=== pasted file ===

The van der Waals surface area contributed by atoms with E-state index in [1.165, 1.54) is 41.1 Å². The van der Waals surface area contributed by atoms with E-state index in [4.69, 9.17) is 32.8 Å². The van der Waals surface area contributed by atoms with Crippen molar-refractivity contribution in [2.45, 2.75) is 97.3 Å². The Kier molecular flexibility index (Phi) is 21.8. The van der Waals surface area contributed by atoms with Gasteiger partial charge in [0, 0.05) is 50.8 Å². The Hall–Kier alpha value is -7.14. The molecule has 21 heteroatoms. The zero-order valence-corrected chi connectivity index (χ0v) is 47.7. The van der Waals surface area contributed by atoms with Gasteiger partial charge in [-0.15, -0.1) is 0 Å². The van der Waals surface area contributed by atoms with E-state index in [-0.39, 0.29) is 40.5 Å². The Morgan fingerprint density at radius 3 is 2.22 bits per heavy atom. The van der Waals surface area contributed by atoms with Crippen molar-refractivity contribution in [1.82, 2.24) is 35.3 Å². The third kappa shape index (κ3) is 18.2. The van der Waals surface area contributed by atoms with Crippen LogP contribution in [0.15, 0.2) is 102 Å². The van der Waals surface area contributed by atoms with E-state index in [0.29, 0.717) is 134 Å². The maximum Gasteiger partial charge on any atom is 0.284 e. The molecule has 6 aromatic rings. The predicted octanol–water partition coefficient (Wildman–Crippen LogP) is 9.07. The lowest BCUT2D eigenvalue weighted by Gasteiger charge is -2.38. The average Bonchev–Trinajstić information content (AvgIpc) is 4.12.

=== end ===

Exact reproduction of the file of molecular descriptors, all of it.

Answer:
The van der Waals surface area contributed by atoms with E-state index in [1.165, 1.54) is 41.1 Å². The van der Waals surface area contributed by atoms with E-state index in [4.69, 9.17) is 32.8 Å². The van der Waals surface area contributed by atoms with Crippen molar-refractivity contribution in [2.45, 2.75) is 97.3 Å². The Kier molecular flexibility index (Phi) is 21.8. The van der Waals surface area contributed by atoms with Gasteiger partial charge in [0, 0.05) is 50.8 Å². The Hall–Kier alpha value is -7.14. The molecule has 21 heteroatoms. The zero-order valence-corrected chi connectivity index (χ0v) is 47.7. The van der Waals surface area contributed by atoms with Gasteiger partial charge in [-0.15, -0.1) is 0 Å². The van der Waals surface area contributed by atoms with E-state index in [-0.39, 0.29) is 40.5 Å². The Morgan fingerprint density at radius 3 is 2.22 bits per heavy atom. The van der Waals surface area contributed by atoms with Crippen molar-refractivity contribution in [1.82, 2.24) is 35.3 Å². The third kappa shape index (κ3) is 18.2. The van der Waals surface area contributed by atoms with Crippen LogP contribution in [0.15, 0.2) is 102 Å². The van der Waals surface area contributed by atoms with E-state index in [0.29, 0.717) is 134 Å². The maximum Gasteiger partial charge on any atom is 0.284 e. The molecule has 6 aromatic rings. The predicted octanol–water partition coefficient (Wildman–Crippen LogP) is 9.07. The lowest BCUT2D eigenvalue weighted by Gasteiger charge is -2.38. The average Bonchev–Trinajstić information content (AvgIpc) is 4.12.